The cover story of Time’s July 14 issue is a 39-page special report, “The Smarter Home.” Naturally, I had to read it.
New Home Discount Rack
To sell in today's market, builders are forced to do the one thing that they dread most: discount. Maybe they should be teaching their sales people how to position your company and the homes you build to be different.
Things were bad. I just didn't realize how bad. I'm referring to the state of selling in the home-building industry. No wonder builders feel the way they do — they have no choice. I last mentioned that builders were nervous. I just didn't realize how nervous.
I've been to a lot of places and met a lot of people in the last 30 days. Guess what they all said? Builders believe their associates aren't prepared to make a sale. And in addition, they feel that unless their associates have a customer who's elbowing their way to the front of the line they don't know what to do. So in the end, the realities of today's selling skills leave builders little choice.
To sell in today's market, builders are forced to do the one thing that they dread most: discount. Combine knowledgeable customers, look-alike products and soft selling skills, and you've defined both the problem and the solution.
What would you do if you were the customer? In other words, what would you do if you went home shopping and all of the designs, materials, floor plans and locations seemed the same? How would you decide which home to buy? Wouldn't you pick the lowest price or best deal — especially if it seemed like there wasn't much difference between one builder and the next? Sure you would — and it's what your customer is doing, too.
As many times as I hear, "But mine is different," I have to think to myself, if you only knew. Matter of fact, I'm almost willing to make a bet. I'd bet that if I went out in the middle of the night and switched signs, that most of your sales associates would show up for work the next day none the wiser. I'm kidding of course, but if your sales people showed up at the wrong place, they'd continue to doing what they do and you'd continue doing what you do: discounting.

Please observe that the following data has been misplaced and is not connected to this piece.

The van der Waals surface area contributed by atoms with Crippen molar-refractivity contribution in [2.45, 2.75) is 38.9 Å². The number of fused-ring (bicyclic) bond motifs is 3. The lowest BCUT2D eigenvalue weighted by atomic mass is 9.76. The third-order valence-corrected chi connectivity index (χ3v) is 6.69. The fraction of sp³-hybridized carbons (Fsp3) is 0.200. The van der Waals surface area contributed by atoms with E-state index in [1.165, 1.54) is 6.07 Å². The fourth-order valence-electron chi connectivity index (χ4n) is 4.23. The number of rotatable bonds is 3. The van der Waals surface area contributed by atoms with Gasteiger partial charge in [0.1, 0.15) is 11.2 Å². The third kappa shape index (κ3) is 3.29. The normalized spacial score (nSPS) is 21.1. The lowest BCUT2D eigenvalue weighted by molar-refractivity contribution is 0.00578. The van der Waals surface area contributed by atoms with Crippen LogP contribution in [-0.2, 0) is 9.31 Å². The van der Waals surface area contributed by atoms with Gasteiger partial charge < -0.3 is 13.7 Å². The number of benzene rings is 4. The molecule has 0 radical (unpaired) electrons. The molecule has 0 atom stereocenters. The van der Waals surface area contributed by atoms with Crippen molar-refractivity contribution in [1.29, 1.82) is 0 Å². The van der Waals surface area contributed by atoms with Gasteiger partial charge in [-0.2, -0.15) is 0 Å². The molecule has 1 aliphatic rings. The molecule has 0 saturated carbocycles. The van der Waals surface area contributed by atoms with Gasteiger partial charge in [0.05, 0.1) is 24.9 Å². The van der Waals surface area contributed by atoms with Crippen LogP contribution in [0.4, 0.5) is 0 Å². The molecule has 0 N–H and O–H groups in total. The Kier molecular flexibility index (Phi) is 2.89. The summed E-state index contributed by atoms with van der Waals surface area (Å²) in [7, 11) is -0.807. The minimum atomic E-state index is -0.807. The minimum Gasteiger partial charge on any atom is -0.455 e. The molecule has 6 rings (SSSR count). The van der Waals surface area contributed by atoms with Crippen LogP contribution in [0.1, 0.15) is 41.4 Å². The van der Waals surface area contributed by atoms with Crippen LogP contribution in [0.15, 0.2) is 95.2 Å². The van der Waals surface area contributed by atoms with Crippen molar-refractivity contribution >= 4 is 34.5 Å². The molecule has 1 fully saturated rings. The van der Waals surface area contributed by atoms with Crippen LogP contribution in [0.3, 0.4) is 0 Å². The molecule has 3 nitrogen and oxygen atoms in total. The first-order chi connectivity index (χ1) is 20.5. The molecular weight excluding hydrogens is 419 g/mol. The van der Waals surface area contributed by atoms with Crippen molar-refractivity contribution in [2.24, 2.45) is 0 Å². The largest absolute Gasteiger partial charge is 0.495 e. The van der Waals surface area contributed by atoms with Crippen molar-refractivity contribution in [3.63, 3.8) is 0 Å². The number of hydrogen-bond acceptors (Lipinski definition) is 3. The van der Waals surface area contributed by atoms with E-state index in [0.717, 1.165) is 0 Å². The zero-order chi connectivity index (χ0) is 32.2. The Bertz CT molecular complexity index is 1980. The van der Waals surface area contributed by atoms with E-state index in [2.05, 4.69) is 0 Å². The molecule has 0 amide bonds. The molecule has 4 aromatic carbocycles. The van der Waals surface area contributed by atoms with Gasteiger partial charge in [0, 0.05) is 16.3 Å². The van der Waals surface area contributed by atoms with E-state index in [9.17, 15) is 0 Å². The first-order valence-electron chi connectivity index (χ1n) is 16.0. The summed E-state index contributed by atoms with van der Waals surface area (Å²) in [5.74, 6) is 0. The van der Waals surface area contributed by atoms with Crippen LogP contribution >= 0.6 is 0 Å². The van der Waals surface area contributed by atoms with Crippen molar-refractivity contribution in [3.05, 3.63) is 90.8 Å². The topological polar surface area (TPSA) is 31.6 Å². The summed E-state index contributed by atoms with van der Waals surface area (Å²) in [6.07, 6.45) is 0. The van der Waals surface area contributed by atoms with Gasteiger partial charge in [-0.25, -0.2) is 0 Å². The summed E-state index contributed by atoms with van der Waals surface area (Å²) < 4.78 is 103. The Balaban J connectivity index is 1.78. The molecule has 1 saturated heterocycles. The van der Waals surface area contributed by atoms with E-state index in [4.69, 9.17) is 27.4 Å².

Wanna' know why I'm absolutely sure you'd keep discounting? It's easy. First, I've watched your sales associates sell. Second, I've watched your customers shop.
Customers seem to have one thing in common: when they're finished with their new home tour, they have one response to almost any question we seem to ask: "I don't know; they all look the same to me. They look so much alike I can't remember two hours ago, let alone two communities ago." And it's no wonder. The home-building industry has an identity problem — or should I say a "commodity" problem?
Commoditization is running rampant in our industry, and it's running rampant for one reason: builders and managers aren't asking themselves the right question. The $64,000 question isn't the "if" question; it's the "why" question.
You shouldn't be asking yourself if you need to be discounting or how deep your discount should be; you should be asking yourself why you're discounting in the first place. Or better yet, ask yourself why your customers can't tell the difference between your product and your competitors'. The answer is as simple as the question.
Think back to my original statement. I told you that almost every customer I interviewed told us that all of the builders seemed the same to them. Why do you think that's true? Why do you seem the same as everyone else? Why do your customers feel that you aren't much different than your competition? Is it because you really aren't different? Or is it something else?
You don't seem any different from your competition because your sales people don't position you to be different. That's their fault. And they don't position you to be different because they haven't been taught how to do it. That's your fault.